The sense of touch is also known as the tactile sense. We receive tactile information all over our body, but especially through the mouth, hands, and feet. For your little one, it’s one of the first ways he learns about himself and the world. Before we explore how it develops, let’s take a look at how it helps us function.
The Roles of The Tactile Sense
Our tactile sense helps us:
- Navigate our surroundings — We know how to walk on sand, rocks, or a flat floor because of what we feel through our feet. If we are in a crowd, we consistently adjust our position based on feeling ourselves come into contact with others.
- Identify objects by the way they feel — Without looking, you can reach into your bag, rummage around, and pull out a pen based on its texture, shape, and size.
- Register temperature — You put on a sweater when the wind picks up, or pull a spoonful of too-hot soup away from your mouth before burning your tongue.
- Determine light vs. deep pressure — You know it’s time to buy new pants because the ones you have feel too tight. You form an idea about someone’s personality by the firmness of their handshake.
- Feel pain — Being able to register pain helps us avoid danger and take care of ourselves when we get hurt.
How the Tactile Sense Develops
Your baby’s sense of touch begins to develop when he’s still in the womb—around week 7. As soon as he’s born, your little one starts learning about himself and the world through his ultra-sensitive tactile sense. That’s why holding him skin-to-skin or giving him a massage is so powerful. Every time he comes into contact with something, whether he’s on his tummy on a playmate or snuggled in your arms, he learns about his body, his surroundings, and human connection.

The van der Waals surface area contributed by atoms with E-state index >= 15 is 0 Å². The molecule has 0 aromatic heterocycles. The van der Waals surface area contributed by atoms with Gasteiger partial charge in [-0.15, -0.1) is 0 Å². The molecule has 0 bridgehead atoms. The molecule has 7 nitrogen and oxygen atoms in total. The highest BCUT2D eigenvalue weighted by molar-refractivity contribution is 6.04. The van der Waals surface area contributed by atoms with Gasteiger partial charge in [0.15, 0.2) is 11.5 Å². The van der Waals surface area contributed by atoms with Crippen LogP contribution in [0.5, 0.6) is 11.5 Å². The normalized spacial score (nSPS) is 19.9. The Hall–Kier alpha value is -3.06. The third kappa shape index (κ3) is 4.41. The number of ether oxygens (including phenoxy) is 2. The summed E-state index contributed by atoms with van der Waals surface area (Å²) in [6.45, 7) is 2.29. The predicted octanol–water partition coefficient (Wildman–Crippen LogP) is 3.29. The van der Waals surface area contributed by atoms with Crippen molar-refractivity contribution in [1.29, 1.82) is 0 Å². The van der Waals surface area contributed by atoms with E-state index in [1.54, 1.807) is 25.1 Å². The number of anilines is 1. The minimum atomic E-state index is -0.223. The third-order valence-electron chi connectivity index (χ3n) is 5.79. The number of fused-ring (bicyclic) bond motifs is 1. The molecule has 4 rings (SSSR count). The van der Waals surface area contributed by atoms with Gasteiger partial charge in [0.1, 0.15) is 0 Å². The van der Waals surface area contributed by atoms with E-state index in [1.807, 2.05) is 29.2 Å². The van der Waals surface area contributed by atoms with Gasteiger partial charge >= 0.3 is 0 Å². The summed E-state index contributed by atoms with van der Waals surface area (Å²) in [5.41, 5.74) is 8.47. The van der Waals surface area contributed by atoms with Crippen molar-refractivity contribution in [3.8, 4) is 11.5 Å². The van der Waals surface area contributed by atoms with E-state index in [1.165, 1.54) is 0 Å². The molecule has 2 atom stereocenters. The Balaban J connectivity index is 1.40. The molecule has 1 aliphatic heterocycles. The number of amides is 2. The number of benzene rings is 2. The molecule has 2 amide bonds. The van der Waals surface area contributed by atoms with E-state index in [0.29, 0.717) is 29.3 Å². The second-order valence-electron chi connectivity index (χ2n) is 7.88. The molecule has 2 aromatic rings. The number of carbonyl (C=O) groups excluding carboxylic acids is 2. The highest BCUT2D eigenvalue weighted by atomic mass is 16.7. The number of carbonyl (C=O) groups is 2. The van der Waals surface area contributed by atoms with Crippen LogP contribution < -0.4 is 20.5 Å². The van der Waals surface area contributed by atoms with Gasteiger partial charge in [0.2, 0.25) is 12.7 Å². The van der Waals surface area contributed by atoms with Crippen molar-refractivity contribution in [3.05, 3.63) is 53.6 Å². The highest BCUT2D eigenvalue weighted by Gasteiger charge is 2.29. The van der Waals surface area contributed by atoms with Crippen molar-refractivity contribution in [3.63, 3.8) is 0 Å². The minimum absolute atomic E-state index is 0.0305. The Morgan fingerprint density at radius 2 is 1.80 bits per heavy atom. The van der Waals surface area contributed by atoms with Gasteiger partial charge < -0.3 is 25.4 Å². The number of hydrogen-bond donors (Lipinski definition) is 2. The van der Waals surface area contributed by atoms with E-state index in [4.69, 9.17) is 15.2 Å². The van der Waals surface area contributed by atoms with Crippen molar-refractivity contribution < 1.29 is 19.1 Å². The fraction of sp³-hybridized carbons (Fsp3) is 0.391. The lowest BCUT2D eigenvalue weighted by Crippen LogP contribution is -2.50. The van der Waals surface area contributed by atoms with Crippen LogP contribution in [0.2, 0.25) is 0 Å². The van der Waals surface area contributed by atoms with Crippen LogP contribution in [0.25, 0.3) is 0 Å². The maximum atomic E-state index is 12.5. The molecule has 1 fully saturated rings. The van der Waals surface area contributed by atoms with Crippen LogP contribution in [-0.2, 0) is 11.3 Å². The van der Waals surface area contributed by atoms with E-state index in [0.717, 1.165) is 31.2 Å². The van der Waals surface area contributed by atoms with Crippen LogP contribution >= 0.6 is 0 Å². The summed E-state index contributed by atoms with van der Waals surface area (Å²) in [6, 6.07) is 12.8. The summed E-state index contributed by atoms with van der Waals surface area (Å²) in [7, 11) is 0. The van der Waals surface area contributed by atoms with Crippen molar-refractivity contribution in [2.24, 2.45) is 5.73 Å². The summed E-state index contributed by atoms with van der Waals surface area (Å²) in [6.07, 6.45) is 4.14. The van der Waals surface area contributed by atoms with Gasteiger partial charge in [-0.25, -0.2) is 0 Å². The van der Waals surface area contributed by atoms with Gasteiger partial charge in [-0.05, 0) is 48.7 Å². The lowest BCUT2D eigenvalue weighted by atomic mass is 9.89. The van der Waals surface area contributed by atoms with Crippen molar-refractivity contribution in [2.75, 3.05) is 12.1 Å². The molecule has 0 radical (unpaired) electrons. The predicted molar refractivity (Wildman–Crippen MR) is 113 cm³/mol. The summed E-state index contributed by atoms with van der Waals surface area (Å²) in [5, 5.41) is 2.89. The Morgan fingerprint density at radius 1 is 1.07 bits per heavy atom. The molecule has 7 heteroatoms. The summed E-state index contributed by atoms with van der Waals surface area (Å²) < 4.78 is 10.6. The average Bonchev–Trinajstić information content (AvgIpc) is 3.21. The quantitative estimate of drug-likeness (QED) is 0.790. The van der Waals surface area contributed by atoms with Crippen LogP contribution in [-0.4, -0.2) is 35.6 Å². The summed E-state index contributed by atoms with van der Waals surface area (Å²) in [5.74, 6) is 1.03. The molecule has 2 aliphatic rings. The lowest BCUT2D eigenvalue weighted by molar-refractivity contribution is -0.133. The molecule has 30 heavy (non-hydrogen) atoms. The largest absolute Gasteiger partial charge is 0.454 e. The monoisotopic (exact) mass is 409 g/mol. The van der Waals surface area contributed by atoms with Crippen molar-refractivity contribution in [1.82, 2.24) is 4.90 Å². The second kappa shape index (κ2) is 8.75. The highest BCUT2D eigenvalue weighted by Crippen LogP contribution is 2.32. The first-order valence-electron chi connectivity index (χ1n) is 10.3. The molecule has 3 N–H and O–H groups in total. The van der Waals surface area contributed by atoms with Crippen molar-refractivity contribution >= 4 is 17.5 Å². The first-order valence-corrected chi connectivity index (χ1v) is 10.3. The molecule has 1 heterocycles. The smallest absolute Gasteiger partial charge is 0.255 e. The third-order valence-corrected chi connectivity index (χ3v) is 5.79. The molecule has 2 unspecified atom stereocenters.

Your newborn’s sense of touch is also the reason he turns his head and makes sucking movements if something brushes his cheek or lips. Known as the “rooting reflex,” this is his way of finding the breast or bottle before he can see well enough to find it with his eyes.
By the time he’s 6 months old, a minute doesn’t go by that your baby isn’t grabbing something or putting it in his mouth. This helps him learn concepts like texture, shape, size, and temperature. Safely grabbing and mouthing things is an important part of his development, so shelf your dangly earrings and triple-check your babyproofing!
When he graduates to crawling, cruising, and walking, he takes in tons of information through his hands and feet that helps him learn how to navigate his surroundings. He learns, for example, that he can walk more quickly on a carpet than a hard floor, because his feet have a better grip.
As your baby grows into toddlerhood, you will notice that he stops putting things in his mouth and becomes more familiar and comfortable with various sensations. This is a sign of healthy sensory development. If he seems overly sensitive to touch (grabs at his clothes as if they’re uncomfortable, refuses to eat certain food textures, doesn’t like to be touched) or under sensitive (craves tight hugs, doesn’t appear to feel pain) a pediatric occupational therapist can offer guidance.
How to Support Your Child’s Tactile Development
Healthy tactile development is all about becoming sensitized to a world full of sensations. As a parent or caregiver, you can nurture this by gently exposing your little one to a variety of tactile information. In the sensory category of our BabySparks app you can find dozens of activities for this!